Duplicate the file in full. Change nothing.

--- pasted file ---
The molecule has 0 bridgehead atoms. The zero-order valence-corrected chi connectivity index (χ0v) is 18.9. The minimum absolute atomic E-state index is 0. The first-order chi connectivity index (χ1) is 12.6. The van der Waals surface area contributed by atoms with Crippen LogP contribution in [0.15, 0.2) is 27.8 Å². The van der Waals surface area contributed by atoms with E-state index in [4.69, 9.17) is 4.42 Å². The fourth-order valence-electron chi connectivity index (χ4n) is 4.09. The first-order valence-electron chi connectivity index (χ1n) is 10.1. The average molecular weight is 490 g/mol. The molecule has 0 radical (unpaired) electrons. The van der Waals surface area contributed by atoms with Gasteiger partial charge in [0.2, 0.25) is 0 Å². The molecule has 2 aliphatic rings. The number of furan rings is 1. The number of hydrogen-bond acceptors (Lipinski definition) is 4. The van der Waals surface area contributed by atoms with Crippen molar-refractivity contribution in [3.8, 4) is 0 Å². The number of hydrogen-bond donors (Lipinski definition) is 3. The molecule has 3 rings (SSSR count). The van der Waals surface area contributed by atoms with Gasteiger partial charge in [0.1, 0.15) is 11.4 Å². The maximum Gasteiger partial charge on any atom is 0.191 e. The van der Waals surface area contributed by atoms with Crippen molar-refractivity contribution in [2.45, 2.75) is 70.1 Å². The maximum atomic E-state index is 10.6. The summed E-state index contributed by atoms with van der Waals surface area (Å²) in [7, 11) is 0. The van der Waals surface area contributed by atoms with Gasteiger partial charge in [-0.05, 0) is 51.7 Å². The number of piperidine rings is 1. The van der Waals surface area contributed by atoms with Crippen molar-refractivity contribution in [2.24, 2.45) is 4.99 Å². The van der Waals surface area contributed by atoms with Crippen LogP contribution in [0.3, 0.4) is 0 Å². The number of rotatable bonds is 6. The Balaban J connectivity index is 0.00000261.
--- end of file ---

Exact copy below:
The molecule has 0 bridgehead atoms. The zero-order valence-corrected chi connectivity index (χ0v) is 18.9. The minimum absolute atomic E-state index is 0. The first-order chi connectivity index (χ1) is 12.6. The van der Waals surface area contributed by atoms with Crippen LogP contribution in [0.15, 0.2) is 27.8 Å². The van der Waals surface area contributed by atoms with E-state index in [4.69, 9.17) is 4.42 Å². The fourth-order valence-electron chi connectivity index (χ4n) is 4.09. The first-order valence-electron chi connectivity index (χ1n) is 10.1. The average molecular weight is 490 g/mol. The molecule has 0 radical (unpaired) electrons. The van der Waals surface area contributed by atoms with Gasteiger partial charge in [0.2, 0.25) is 0 Å². The molecule has 2 aliphatic rings. The number of furan rings is 1. The number of hydrogen-bond acceptors (Lipinski definition) is 4. The van der Waals surface area contributed by atoms with Crippen molar-refractivity contribution in [3.8, 4) is 0 Å². The number of hydrogen-bond donors (Lipinski definition) is 3. The molecule has 3 rings (SSSR count). The van der Waals surface area contributed by atoms with Gasteiger partial charge in [0.1, 0.15) is 11.4 Å². The maximum Gasteiger partial charge on any atom is 0.191 e. The van der Waals surface area contributed by atoms with Crippen molar-refractivity contribution in [2.45, 2.75) is 70.1 Å². The maximum atomic E-state index is 10.6. The summed E-state index contributed by atoms with van der Waals surface area (Å²) in [7, 11) is 0. The van der Waals surface area contributed by atoms with Gasteiger partial charge in [-0.05, 0) is 51.7 Å². The number of piperidine rings is 1. The van der Waals surface area contributed by atoms with Crippen molar-refractivity contribution in [2.24, 2.45) is 4.99 Å². The van der Waals surface area contributed by atoms with Crippen LogP contribution in [0.3, 0.4) is 0 Å². The number of rotatable bonds is 6. The Balaban J connectivity index is 0.00000261.